noted that the dying declaration (Exh.P­2) as produced before the
    Trial Court is only a photocopy, which is not admissible in
    evidence. The original copy of the dying declaration has not been
    produced before the Trial Court. Also, though it has been stated
    by the Naib Tehsildar­cum­Executive Magistrate (P.W.1) that he
    had taken the signature of three witnesses, the photocopy of the
    dying declaration does not contain the signature of any witness.
    It is the case of the prosecution that P.W. 1 recorded the
    dying declaration in the hospital. But he has admitted in his
    cross­examination that none of the doctors were present on that
    day, and that the hospital was closed since it was a Sunday. He
    has also admitted in his cross­examination that he did not put
    any question to the victim to find out whether she was in a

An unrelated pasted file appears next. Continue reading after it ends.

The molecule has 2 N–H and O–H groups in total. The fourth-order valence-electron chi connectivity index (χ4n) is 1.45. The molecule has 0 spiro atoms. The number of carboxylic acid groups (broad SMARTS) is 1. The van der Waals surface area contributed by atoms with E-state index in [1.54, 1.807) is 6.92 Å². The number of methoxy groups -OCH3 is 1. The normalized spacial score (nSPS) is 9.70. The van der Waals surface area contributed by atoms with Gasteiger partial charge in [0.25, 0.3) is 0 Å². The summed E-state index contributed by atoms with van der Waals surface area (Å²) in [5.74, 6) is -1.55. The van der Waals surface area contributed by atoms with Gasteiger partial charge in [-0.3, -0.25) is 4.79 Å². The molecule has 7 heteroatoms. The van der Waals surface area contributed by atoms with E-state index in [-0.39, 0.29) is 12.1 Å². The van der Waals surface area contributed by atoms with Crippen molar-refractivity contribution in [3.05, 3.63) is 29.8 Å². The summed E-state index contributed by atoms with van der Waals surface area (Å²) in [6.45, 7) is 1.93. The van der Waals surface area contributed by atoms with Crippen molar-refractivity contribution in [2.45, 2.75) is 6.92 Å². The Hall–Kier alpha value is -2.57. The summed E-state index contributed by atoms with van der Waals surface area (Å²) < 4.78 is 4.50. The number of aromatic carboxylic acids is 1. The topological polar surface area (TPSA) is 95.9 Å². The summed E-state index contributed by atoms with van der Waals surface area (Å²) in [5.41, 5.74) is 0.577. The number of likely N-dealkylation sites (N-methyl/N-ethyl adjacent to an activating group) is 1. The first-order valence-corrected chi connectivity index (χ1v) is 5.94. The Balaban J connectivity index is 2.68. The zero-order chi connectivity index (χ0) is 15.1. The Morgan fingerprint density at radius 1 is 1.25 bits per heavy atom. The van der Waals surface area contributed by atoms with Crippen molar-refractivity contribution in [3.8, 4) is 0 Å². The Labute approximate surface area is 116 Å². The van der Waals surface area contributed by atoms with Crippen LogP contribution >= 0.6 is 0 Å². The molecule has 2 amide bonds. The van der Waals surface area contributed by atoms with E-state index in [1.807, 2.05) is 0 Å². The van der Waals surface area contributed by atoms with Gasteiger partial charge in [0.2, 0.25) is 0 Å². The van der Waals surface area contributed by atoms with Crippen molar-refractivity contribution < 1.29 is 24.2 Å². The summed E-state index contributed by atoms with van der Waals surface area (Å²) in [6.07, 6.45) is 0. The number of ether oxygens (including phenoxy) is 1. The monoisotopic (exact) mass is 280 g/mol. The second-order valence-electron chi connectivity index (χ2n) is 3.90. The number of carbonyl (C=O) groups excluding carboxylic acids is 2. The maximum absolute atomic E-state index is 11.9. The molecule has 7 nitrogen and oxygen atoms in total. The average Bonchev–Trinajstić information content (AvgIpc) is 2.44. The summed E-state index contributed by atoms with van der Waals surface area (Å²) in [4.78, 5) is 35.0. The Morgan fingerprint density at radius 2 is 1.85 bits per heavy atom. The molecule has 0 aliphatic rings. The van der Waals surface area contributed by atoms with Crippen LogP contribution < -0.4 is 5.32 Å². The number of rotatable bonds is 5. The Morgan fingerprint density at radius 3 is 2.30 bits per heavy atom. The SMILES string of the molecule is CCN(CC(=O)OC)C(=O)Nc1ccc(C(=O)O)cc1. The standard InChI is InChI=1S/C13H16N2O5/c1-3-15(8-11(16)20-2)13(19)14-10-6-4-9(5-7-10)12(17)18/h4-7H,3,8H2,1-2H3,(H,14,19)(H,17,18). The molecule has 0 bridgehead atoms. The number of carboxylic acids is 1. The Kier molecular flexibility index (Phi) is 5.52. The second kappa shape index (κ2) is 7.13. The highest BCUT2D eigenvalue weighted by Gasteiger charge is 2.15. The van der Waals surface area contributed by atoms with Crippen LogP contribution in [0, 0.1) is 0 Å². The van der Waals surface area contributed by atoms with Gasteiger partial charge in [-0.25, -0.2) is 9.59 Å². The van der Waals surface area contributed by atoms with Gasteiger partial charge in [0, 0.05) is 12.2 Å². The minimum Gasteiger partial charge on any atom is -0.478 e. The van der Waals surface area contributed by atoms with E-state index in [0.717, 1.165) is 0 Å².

position to make a statement or not. He also did not try to verify
    whether the victim had the power to recollect the incident in
    question. Hence, it is clear that P.W. 1 did not satisfy himself
    about the fitness of the victim to make a statement. No
    verification or certification of the doctor regarding the fitness of
    the victim to make a statement can be found on the dying
    declaration either. In addition, absolutely no reasons are
    forthcoming either from the Investigating Officer (P.W. 12) or from
    7
    the Naib Tehsildar­cum­Executive Magistrate (P.W. 1) as to why